I climb high mountains. There are many mountains in life, and I’ve discovered that these lessons apply. Here is another important lesson from our series of three.
There’s a saying in mountain climbing that I really love: If it’s too hard, you’re off route. And while I believe there are no mistakes in life, only lessons to be learned, you’ve likely made a wrong turn when things are just too damn hard.
I got off course when I married my Iranian boyfriend. Not only did I end up in the wrong place, living in the Islamic Republic of Iran, I lost myself. I had allowed my overwhelming desire to be rescued by him, to evade all adult responsibility, to cloud my judgment. I lost the ability to be selective, to recognize what I required in a mate.
When he’d expressed reservations about marrying an American, not a virgin from the village, I vowed that I would win him over, prove his reluctance unfounded. A great relationship, after all, wasn’t so much about finding the right person as it was about being the right person. I decided to change everything I could about myself— the way I dressed, interacted with men, and how I thought. I tossed out my shorts and bathing suits. I knocked off the flirting and joking and treated men like Ebola carriers. After a while, I’d hoped, he’d see how perfect we were for each other.
Not surprisingly, life in Iran was untenable. I was lonely and frustrated and isolated. I had a difficult time making friends with Iranians. I could never reveal who I really was. An American who’d lost her virginity at sixteen in the backseat of a car.
I ‘d shoved my BS degree in a drawer and abandoned everything that I’d known. Instead of leading that fantasized life of high adventure—camping with Bedouins, exploring the tombs of Alexander the Great and Darius III— I spent my days alone, in a dumpy dorm room, with a baby and Frank, a six-inch cockroach that crawled out of my toilet.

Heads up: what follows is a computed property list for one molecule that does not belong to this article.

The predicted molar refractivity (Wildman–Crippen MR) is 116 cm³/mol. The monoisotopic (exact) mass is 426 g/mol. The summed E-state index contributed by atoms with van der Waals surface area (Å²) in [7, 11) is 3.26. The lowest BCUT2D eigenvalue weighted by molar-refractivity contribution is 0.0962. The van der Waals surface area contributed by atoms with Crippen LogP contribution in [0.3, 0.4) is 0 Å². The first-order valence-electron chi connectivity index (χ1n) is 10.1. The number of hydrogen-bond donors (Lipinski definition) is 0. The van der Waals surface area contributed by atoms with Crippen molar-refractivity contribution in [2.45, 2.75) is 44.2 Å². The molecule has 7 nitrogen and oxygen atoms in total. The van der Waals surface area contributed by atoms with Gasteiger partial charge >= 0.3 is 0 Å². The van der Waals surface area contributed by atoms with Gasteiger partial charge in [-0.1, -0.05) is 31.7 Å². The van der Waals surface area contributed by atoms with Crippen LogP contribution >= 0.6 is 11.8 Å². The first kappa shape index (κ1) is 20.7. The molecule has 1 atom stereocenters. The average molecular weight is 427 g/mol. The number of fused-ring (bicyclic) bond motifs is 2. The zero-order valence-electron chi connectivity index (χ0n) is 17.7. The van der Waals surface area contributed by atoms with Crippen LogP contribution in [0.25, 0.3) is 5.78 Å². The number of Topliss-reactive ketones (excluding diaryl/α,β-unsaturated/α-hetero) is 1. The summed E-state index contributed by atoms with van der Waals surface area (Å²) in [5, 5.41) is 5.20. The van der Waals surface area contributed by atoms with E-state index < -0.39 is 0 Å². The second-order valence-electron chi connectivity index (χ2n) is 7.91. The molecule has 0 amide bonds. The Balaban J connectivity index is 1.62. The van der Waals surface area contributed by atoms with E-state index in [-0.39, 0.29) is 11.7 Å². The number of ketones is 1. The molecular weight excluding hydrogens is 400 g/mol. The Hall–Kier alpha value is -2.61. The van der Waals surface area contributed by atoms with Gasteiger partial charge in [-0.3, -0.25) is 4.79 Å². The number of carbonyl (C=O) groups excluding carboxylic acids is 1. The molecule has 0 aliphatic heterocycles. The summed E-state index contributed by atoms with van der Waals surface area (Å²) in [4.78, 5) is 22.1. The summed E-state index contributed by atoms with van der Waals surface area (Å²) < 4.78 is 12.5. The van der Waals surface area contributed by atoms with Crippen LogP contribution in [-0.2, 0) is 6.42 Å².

My mistakes were made in the romantic arena, but the same concept holds in the career world. If it’s too hard, you’ve made the wrong choice. If the real, authentic you has no business being in the job you’ve wrangled, you will never be happy. Ever lied on a resume? Ever, in all your cleverness, altered the results of a personality test to ensure that you get the job?
When I’m on route on a high mountain, there’s a rhythym, a flow. When I’m lost, there’s frustration and struggle. It’s true in all of life. Find what flows for you in life. And if there’s too much struggle, stop and reassess. Get back on the path. You can find the way.
The one thing that you don’t get when you’re young? When the right person, or situation, or job comes along, you won’t have to pretend to be someone that you’re not.
Ann Sheybani, 48, is a high altitude mountaineer, ultra-distance runner, and blue water sailor. She is a speaker, coach and author of the popular blog, Things Mama Never Taught Me. Visit her at www.annsheybani.com. © 2011 Ann Sheybani